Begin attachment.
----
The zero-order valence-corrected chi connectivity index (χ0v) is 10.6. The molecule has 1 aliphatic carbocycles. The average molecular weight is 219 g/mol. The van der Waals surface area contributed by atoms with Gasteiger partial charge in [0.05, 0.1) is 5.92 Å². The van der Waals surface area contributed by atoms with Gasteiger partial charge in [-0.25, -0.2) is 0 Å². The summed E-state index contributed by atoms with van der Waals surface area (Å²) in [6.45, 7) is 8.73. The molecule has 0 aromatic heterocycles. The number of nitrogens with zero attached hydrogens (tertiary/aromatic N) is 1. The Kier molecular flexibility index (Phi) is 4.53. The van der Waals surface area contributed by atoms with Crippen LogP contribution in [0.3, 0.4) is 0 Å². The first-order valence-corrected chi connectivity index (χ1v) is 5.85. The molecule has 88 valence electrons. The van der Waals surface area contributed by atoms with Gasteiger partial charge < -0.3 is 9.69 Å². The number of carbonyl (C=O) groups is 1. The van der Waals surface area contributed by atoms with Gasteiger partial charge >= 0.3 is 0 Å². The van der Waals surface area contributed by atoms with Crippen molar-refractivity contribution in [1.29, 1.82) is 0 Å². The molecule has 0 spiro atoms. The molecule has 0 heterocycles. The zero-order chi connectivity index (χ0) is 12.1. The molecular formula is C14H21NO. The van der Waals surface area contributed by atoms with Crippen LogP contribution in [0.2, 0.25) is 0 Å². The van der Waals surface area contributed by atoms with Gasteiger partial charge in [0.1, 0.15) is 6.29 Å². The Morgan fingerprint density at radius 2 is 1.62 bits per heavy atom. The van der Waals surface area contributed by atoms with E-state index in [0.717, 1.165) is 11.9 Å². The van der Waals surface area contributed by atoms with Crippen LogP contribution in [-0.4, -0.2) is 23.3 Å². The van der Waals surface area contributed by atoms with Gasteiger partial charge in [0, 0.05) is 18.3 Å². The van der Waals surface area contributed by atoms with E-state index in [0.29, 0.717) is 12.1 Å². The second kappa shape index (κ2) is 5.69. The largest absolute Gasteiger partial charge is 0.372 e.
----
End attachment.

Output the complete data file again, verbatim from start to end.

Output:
The zero-order valence-corrected chi connectivity index (χ0v) is 10.6. The molecule has 1 aliphatic carbocycles. The average molecular weight is 219 g/mol. The van der Waals surface area contributed by atoms with Gasteiger partial charge in [0.05, 0.1) is 5.92 Å². The van der Waals surface area contributed by atoms with Gasteiger partial charge in [-0.25, -0.2) is 0 Å². The summed E-state index contributed by atoms with van der Waals surface area (Å²) in [6.45, 7) is 8.73. The molecule has 0 aromatic heterocycles. The number of nitrogens with zero attached hydrogens (tertiary/aromatic N) is 1. The Kier molecular flexibility index (Phi) is 4.53. The van der Waals surface area contributed by atoms with Crippen LogP contribution in [0.3, 0.4) is 0 Å². The first-order valence-corrected chi connectivity index (χ1v) is 5.85. The molecule has 88 valence electrons. The van der Waals surface area contributed by atoms with Gasteiger partial charge < -0.3 is 9.69 Å². The number of carbonyl (C=O) groups is 1. The van der Waals surface area contributed by atoms with Gasteiger partial charge >= 0.3 is 0 Å². The van der Waals surface area contributed by atoms with Crippen molar-refractivity contribution in [1.29, 1.82) is 0 Å². The molecule has 0 spiro atoms. The molecule has 0 heterocycles. The zero-order chi connectivity index (χ0) is 12.1. The molecular formula is C14H21NO. The van der Waals surface area contributed by atoms with Crippen LogP contribution in [0.2, 0.25) is 0 Å². The van der Waals surface area contributed by atoms with Gasteiger partial charge in [0.1, 0.15) is 6.29 Å². The Morgan fingerprint density at radius 2 is 1.62 bits per heavy atom. The van der Waals surface area contributed by atoms with E-state index in [0.717, 1.165) is 11.9 Å². The van der Waals surface area contributed by atoms with Crippen LogP contribution in [-0.4, -0.2) is 23.3 Å². The van der Waals surface area contributed by atoms with Gasteiger partial charge in [0, 0.05) is 18.3 Å². The van der Waals surface area contributed by atoms with E-state index in [0.29, 0.717) is 12.1 Å². The second kappa shape index (κ2) is 5.69. The largest absolute Gasteiger partial charge is 0.372 e.